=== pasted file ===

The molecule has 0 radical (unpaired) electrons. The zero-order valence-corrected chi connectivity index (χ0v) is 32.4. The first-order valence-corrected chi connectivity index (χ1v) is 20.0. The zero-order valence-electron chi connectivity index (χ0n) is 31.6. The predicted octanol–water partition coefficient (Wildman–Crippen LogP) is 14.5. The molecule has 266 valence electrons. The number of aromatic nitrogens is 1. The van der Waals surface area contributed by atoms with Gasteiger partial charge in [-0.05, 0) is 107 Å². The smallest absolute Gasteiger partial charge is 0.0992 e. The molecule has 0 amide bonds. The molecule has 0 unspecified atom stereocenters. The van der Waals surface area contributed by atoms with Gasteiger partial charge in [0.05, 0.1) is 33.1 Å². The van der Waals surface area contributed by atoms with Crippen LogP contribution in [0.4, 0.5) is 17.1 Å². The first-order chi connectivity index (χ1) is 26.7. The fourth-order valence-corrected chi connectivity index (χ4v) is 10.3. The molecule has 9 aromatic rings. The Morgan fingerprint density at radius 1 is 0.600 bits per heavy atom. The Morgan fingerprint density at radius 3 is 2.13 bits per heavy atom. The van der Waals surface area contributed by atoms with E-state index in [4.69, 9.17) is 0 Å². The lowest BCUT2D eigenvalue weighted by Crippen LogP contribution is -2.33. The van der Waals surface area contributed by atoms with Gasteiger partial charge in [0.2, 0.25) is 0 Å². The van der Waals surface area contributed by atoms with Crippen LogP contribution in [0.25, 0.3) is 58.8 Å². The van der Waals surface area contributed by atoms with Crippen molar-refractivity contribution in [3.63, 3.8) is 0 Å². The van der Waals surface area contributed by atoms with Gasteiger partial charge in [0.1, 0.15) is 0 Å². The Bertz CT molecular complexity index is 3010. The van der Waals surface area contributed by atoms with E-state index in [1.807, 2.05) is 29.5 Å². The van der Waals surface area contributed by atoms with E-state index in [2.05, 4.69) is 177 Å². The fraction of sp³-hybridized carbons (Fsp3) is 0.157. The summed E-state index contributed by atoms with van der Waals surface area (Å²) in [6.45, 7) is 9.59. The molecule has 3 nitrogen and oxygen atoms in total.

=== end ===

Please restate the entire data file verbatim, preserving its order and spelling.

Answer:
The molecule has 0 radical (unpaired) electrons. The zero-order valence-corrected chi connectivity index (χ0v) is 32.4. The first-order valence-corrected chi connectivity index (χ1v) is 20.0. The zero-order valence-electron chi connectivity index (χ0n) is 31.6. The predicted octanol–water partition coefficient (Wildman–Crippen LogP) is 14.5. The molecule has 266 valence electrons. The number of aromatic nitrogens is 1. The van der Waals surface area contributed by atoms with Gasteiger partial charge in [-0.05, 0) is 107 Å². The smallest absolute Gasteiger partial charge is 0.0992 e. The molecule has 0 amide bonds. The molecule has 0 unspecified atom stereocenters. The van der Waals surface area contributed by atoms with Gasteiger partial charge in [0.05, 0.1) is 33.1 Å². The van der Waals surface area contributed by atoms with Crippen LogP contribution in [0.4, 0.5) is 17.1 Å². The first-order chi connectivity index (χ1) is 26.7. The fourth-order valence-corrected chi connectivity index (χ4v) is 10.3. The molecule has 9 aromatic rings. The Morgan fingerprint density at radius 1 is 0.600 bits per heavy atom. The Morgan fingerprint density at radius 3 is 2.13 bits per heavy atom. The van der Waals surface area contributed by atoms with E-state index in [4.69, 9.17) is 0 Å². The lowest BCUT2D eigenvalue weighted by Crippen LogP contribution is -2.33. The van der Waals surface area contributed by atoms with Gasteiger partial charge in [0.2, 0.25) is 0 Å². The van der Waals surface area contributed by atoms with Crippen LogP contribution in [0.25, 0.3) is 58.8 Å². The van der Waals surface area contributed by atoms with Crippen molar-refractivity contribution in [3.63, 3.8) is 0 Å². The van der Waals surface area contributed by atoms with Gasteiger partial charge in [0.1, 0.15) is 0 Å². The Bertz CT molecular complexity index is 3010. The van der Waals surface area contributed by atoms with E-state index in [1.807, 2.05) is 29.5 Å². The van der Waals surface area contributed by atoms with E-state index in [2.05, 4.69) is 177 Å². The fraction of sp³-hybridized carbons (Fsp3) is 0.157. The summed E-state index contributed by atoms with van der Waals surface area (Å²) in [6.45, 7) is 9.59. The molecule has 3 nitrogen and oxygen atoms in total.